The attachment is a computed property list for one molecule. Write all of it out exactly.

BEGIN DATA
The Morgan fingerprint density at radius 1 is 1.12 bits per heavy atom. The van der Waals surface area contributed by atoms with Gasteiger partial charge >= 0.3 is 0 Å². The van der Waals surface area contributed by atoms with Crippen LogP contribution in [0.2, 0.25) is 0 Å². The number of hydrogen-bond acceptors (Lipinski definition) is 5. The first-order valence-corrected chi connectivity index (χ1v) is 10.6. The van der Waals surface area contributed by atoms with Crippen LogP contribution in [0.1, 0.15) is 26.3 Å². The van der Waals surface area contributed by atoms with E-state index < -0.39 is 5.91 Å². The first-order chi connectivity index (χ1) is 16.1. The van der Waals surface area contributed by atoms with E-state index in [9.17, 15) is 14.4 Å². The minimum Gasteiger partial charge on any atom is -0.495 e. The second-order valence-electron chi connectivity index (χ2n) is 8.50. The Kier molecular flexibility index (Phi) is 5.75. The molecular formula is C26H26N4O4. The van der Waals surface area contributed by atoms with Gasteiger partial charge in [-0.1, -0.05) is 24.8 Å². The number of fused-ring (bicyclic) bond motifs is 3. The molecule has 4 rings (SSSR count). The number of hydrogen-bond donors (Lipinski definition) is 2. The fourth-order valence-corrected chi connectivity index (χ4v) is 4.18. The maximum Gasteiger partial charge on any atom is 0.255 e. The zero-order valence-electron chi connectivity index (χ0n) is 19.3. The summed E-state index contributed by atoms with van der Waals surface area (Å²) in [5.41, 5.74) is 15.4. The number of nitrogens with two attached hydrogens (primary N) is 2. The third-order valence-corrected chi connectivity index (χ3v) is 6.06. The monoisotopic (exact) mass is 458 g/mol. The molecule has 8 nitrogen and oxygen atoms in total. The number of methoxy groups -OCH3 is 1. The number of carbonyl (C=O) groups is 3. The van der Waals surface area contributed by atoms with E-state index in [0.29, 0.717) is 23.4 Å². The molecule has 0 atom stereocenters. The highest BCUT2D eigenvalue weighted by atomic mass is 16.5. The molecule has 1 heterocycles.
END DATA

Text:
The Morgan fingerprint density at radius 1 is 1.12 bits per heavy atom. The van der Waals surface area contributed by atoms with Gasteiger partial charge >= 0.3 is 0 Å². The van der Waals surface area contributed by atoms with Crippen LogP contribution in [0.2, 0.25) is 0 Å². The number of hydrogen-bond acceptors (Lipinski definition) is 5. The first-order valence-corrected chi connectivity index (χ1v) is 10.6. The van der Waals surface area contributed by atoms with Crippen LogP contribution in [0.1, 0.15) is 26.3 Å². The van der Waals surface area contributed by atoms with E-state index < -0.39 is 5.91 Å². The first-order chi connectivity index (χ1) is 16.1. The van der Waals surface area contributed by atoms with E-state index in [9.17, 15) is 14.4 Å². The minimum Gasteiger partial charge on any atom is -0.495 e. The second-order valence-electron chi connectivity index (χ2n) is 8.50. The Kier molecular flexibility index (Phi) is 5.75. The molecular formula is C26H26N4O4. The van der Waals surface area contributed by atoms with Gasteiger partial charge in [-0.1, -0.05) is 24.8 Å². The number of fused-ring (bicyclic) bond motifs is 3. The molecule has 4 rings (SSSR count). The number of hydrogen-bond donors (Lipinski definition) is 2. The fourth-order valence-corrected chi connectivity index (χ4v) is 4.18. The maximum Gasteiger partial charge on any atom is 0.255 e. The zero-order valence-electron chi connectivity index (χ0n) is 19.3. The summed E-state index contributed by atoms with van der Waals surface area (Å²) in [5.41, 5.74) is 15.4. The number of nitrogens with two attached hydrogens (primary N) is 2. The third-order valence-corrected chi connectivity index (χ3v) is 6.06. The monoisotopic (exact) mass is 458 g/mol. The molecule has 8 nitrogen and oxygen atoms in total. The number of methoxy groups -OCH3 is 1. The number of carbonyl (C=O) groups is 3. The van der Waals surface area contributed by atoms with E-state index in [0.29, 0.717) is 23.4 Å². The molecule has 0 atom stereocenters. The highest BCUT2D eigenvalue weighted by atomic mass is 16.5. The molecule has 1 heterocycles.